- SKULLCAP – before entering Neal’s Yard, this was not on my PMTEA list to ingredients to procure. However, the sales assistant convinced me its one of the best herbs for foggy minds.
- GINKGO BILOBA – I took this while studying for my A-levels in the hope it would promote a photographic memory! It did not. Its funny to be reintroduced to it some ten years later. While Neal’s Yard say: “Traditional remedy thought to aid memory and concentration,” I included it in my tea as it is thought to reduce breast tenderness (which I get really badly) as well as reduce water retention.
- PASSIFLORA – is a traditional sedative, so don’t add too much. This was another latent addition to the PMTEA mix, encouraged by the sales assistant. It helps ease anxiety and tension, and won’t knock you out.
AND, is it working?
After several POTs of PMTEA, I certainly feel far more balanced. Seeing and feeling these positive effects, I am now going to implementing more of t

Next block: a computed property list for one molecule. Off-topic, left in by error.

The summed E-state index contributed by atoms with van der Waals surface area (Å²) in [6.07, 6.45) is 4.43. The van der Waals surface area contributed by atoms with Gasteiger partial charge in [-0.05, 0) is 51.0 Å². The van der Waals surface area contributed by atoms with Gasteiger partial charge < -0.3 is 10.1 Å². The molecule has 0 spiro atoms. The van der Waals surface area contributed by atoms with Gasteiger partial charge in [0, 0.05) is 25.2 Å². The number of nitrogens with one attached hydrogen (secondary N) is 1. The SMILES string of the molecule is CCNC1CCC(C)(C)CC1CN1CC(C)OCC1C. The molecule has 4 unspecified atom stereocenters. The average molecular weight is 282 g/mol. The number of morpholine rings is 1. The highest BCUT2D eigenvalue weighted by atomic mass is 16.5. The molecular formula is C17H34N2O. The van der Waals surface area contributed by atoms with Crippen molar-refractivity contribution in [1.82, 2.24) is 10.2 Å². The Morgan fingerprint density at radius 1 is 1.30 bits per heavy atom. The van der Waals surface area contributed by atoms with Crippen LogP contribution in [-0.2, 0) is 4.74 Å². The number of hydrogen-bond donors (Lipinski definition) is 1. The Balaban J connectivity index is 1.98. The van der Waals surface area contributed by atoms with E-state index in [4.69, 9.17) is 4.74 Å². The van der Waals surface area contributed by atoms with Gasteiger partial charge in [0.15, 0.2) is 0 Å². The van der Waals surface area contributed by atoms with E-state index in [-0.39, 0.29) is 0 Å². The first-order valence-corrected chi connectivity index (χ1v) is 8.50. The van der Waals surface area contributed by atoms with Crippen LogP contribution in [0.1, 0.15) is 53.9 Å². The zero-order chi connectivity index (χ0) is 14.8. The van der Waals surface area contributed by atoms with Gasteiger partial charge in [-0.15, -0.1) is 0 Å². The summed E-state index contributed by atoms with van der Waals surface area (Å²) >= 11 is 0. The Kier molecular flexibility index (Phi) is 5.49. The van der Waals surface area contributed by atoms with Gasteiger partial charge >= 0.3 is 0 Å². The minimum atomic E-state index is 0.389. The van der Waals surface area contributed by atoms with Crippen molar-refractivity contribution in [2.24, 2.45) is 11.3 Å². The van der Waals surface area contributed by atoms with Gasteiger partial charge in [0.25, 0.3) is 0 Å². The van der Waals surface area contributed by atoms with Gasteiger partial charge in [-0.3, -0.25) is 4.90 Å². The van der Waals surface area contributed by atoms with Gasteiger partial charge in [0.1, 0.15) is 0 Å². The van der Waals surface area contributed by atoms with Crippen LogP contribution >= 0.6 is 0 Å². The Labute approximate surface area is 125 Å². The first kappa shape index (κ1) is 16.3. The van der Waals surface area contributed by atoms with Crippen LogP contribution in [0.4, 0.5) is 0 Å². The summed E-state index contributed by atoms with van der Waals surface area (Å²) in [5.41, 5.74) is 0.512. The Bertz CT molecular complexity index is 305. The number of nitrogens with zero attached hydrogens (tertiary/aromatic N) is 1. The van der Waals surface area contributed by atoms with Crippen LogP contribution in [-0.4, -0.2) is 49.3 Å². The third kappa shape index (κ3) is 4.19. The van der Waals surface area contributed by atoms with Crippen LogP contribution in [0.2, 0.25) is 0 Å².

3. Determination: I decided that in order to restore order to my life and be more balanced I needed to be determined in my pursuit of quashing what had become the dreaded PMT. It is easier said than down. Avoiding coffee for example, is not easy, nor is sugar avoidance either.
4. Yoga and running: When I say yoga I know it can be difficult to commit to a class when you’re a busy: mum/employee/business owner/student etc, so try and do about 10 sun salutations at home instead. Yoga and running will boost you circulation, which will oxygenate your blood and improve your circulation. It’ll also help to reduce your anxiety. These activities aren’t limited one per month; rather, you’ll feel a whole lot better if yoga, running or any kind of exercise is introduce to your weekly routine to really feel the positive effects.
The next mission is to track down and try out dong quai. I have read very promising things about this herb and its potency on balancing out hormones. I am also going to take an iron supplement.
Thank you to the following websites for aiding my research and promoting me to look into herbal remedies and create my PMTEA: